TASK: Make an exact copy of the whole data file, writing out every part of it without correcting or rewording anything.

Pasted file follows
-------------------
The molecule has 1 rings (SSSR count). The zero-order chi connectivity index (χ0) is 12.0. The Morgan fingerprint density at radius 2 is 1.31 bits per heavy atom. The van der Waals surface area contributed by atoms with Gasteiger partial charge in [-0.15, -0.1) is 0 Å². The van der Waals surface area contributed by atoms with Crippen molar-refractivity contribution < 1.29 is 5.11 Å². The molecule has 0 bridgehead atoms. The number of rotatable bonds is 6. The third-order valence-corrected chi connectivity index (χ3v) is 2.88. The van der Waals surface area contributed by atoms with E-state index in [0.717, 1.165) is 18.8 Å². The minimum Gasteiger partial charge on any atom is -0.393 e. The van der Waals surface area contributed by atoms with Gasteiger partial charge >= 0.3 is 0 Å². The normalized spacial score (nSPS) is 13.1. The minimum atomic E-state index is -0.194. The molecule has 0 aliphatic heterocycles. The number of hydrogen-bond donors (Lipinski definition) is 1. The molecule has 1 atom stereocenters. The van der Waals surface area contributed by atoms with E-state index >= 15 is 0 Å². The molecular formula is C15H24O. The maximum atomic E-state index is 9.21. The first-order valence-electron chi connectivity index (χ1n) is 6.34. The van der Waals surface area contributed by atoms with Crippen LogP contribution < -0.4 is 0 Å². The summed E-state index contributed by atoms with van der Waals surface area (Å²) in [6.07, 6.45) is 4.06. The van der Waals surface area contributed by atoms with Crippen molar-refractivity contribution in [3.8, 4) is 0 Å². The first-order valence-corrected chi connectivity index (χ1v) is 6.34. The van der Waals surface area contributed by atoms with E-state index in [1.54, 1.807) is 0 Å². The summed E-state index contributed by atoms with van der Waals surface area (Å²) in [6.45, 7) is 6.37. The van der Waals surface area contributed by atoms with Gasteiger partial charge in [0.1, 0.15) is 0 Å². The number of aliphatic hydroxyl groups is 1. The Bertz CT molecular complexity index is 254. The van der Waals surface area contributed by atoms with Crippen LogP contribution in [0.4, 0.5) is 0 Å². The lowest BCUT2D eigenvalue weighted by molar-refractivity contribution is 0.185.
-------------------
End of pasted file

The molecule has 1 rings (SSSR count). The zero-order chi connectivity index (χ0) is 12.0. The Morgan fingerprint density at radius 2 is 1.31 bits per heavy atom. The van der Waals surface area contributed by atoms with Gasteiger partial charge in [-0.15, -0.1) is 0 Å². The van der Waals surface area contributed by atoms with Crippen molar-refractivity contribution < 1.29 is 5.11 Å². The molecule has 0 bridgehead atoms. The number of rotatable bonds is 6. The third-order valence-corrected chi connectivity index (χ3v) is 2.88. The van der Waals surface area contributed by atoms with E-state index in [0.717, 1.165) is 18.8 Å². The minimum Gasteiger partial charge on any atom is -0.393 e. The van der Waals surface area contributed by atoms with Gasteiger partial charge >= 0.3 is 0 Å². The normalized spacial score (nSPS) is 13.1. The minimum atomic E-state index is -0.194. The molecule has 0 aliphatic heterocycles. The number of hydrogen-bond donors (Lipinski definition) is 1. The molecule has 1 atom stereocenters. The van der Waals surface area contributed by atoms with E-state index >= 15 is 0 Å². The molecular formula is C15H24O. The maximum atomic E-state index is 9.21. The first-order valence-electron chi connectivity index (χ1n) is 6.34. The van der Waals surface area contributed by atoms with Crippen LogP contribution < -0.4 is 0 Å². The summed E-state index contributed by atoms with van der Waals surface area (Å²) in [6.07, 6.45) is 4.06. The van der Waals surface area contributed by atoms with Crippen molar-refractivity contribution in [3.8, 4) is 0 Å². The first-order valence-corrected chi connectivity index (χ1v) is 6.34. The van der Waals surface area contributed by atoms with E-state index in [1.54, 1.807) is 0 Å². The summed E-state index contributed by atoms with van der Waals surface area (Å²) in [6.45, 7) is 6.37. The van der Waals surface area contributed by atoms with Gasteiger partial charge in [0.1, 0.15) is 0 Å². The number of aliphatic hydroxyl groups is 1. The Bertz CT molecular complexity index is 254. The van der Waals surface area contributed by atoms with Crippen LogP contribution in [0.4, 0.5) is 0 Å². The lowest BCUT2D eigenvalue weighted by molar-refractivity contribution is 0.185.